Researchers: Dr. Maria Marco and Dr. Heidi Rossow, UC Davis

• Current practices on dairy farms for antibiotic use when cows are dried off may reduce bacterial infections but may also reduce beneficial bacteria and white blood cells.

• Although data analysis are still ongoing, preliminary data from this research project suggest antibiotic treatment at dry-off does not appear to influence the bacterial diversity on the cow teat but does influence bacterial diversity in milk.

• Further research based on this study can direct recommendations for antibiotics that are effective at preventing intramammary infections, but also do not cause disruptions to somatic cell count function or enrich undesirable microorganisms on skin or in milk.

The goal of this study was to understand the influence of antibiotic teat treatments on the health of lactating cows and their subsequent milk production. Currently, California dairy industry practices involve injecting antibiotics into the teat when cows are dried off at the end of lactation. Although this practice is believed to treat current bacterial infections and prevent future infections and mastitis, it could instead reduce some populations of beneficial bacteria and the efficacy of white blood cells. The researchers hypothesized that different antibiotic teat treatments applied at dry-off would result in lasting shifts to the teat microbiome and alter the somatic cell count (SCC) as well as the quality of the milk produced in the next lactation period. Testing this hypothesis would allow for the identification of beneficial bacterial profiles and antibiotic profiles that do not impair somatic cell function, thereby improving the quality of milk produced in California.

The researchers designed a study with four treatment groups that varied with respect to antibiotic use and low or high SCC (group 1: low SCC, no antibiotics; group 2: high SCC, no antibiotics; group 3: high SCC, given ceftiofur at dry-off; group 4: high SCC, given cephaphirin at dry-off). The pilot study was conducted using three cows for each treatment group on one dairy, but the larger study design had ten cows per treatment from five dairies. For each cow, milk, blood, and teat swabs (of two different teats) were collected at dry-off, seven days after dryoff, and finally at >40 days (in their next lactation). Results from the pilot study suggested a relationship between antibiotic use, teat and milk microbiota, and SCC. Antibiotic treatment at dry-off reduced the activity of mitochondrial Complex IV in SCC from cows in group 4 and in peripheral blood mononuclear cells (PBMC) from cows in group 3 (both at 7 days after dry-off). High SCC cows tended to have a higher bacterial diversity on the skin and a lower diversity in the milk, which included reduced Staphylococcus on the skin of cows receiving antibiotics.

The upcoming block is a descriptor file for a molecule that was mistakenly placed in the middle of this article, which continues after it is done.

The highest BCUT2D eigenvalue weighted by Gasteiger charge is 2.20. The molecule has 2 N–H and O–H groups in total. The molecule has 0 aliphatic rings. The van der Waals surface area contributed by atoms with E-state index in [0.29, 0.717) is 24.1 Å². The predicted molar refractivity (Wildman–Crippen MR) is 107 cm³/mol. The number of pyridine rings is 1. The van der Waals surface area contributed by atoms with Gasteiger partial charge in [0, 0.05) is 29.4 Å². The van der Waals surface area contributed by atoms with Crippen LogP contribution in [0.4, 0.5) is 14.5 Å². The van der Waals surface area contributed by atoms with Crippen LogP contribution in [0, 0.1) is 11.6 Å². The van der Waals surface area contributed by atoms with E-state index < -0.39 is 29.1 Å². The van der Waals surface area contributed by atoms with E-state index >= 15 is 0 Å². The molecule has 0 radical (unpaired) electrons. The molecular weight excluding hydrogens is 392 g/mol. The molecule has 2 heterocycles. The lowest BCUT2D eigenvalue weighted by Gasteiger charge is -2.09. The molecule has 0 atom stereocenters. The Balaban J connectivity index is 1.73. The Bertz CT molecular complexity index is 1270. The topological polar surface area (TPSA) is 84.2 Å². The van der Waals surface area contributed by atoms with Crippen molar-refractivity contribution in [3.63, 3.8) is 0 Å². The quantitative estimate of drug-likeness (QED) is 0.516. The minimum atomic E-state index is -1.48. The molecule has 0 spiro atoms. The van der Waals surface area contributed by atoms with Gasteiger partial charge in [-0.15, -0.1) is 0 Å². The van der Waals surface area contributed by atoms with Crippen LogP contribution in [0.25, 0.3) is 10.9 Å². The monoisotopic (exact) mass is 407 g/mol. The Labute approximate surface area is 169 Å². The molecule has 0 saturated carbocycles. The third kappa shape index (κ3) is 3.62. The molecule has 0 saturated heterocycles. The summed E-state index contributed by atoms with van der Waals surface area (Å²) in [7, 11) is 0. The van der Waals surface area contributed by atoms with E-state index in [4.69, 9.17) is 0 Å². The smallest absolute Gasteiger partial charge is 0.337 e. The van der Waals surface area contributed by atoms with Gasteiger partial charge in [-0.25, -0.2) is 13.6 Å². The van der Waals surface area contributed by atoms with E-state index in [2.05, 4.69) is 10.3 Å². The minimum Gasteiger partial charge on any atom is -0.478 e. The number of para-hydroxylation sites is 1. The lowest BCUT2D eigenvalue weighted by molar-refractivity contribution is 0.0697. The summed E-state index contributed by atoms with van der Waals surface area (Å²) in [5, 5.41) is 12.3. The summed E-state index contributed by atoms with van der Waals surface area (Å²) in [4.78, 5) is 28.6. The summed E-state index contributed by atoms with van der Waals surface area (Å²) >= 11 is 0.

Although only three cows were included, the pilot study results suggested greater microbial diversity among cows than between teats on individual cows. When the research team combined results from the pilot study with those from the first two dairies investigated, they found no direct effect of antibiotic use on the richness of the bacterial community on the cow teat. Moreover, due to the high variability in the teat microbiota among individual cows over time, there was no clear impact of antibiotic treatment although there was a slight effect of individual dairy farm factors. Further statistical analyses suggested that both dairy farm factors and time of sample collection impacted the microbial diversity on the cow teat, whereas antibiotic treatment remained a nonsignificant effect. The effect of dairy farm factors on the diversity and specific types of bacteria (measured at the level of the family) demonstrates the importance of the facility in shaping the teat microbiota.

The second part of the study plan focused on the effect of antibiotic treatment on the milk microbiome. The team developed a method that allowed them to have as pure of a milk microbiome sample as possible (no contamination from cow skin cells or environment). Pre-treatment with Cetrimonium Bromide followed by phenol-chloroform DNA extraction increased Polymerase Chain Reaction (PCR) success by 80%. Results from milk samples collected in the pilot study suggest milk from cows with higher SCCs have lower bacterial diversity. The microbiota from cows receiving ceftiofur were more diverse than those receiving Cephaphirin, suggesting an effect of antibiotic treatment on milk microbiome diversity. However, these data should be considered preliminary as they come from small sample sizes.

This study examined the effects of antibiotic teat treatment methods on the teat and milk microbiome and determined the impact of antibiotic treatment on the efficacy of somatic cells by measuring the energy status of milk and blood SCCs. First, this project lays the groundwork to better understanding of the short- and long-term impacts of antibiotics on udder health and the udder microbiome. Next, it can direct recommendations for antibiotics that are effective at preventing intramammary infections, but also do not cause disruptions to SCC function or enrich undesirable microorganisms on skin or in milk. The findings will help in identifying what a healthy cow and milk udder microbiome should look like and which individual microbial species promote cow health. And finally, the results can help reduce antibiotic use overall, thereby mitigating antibiotic resistance gene spread.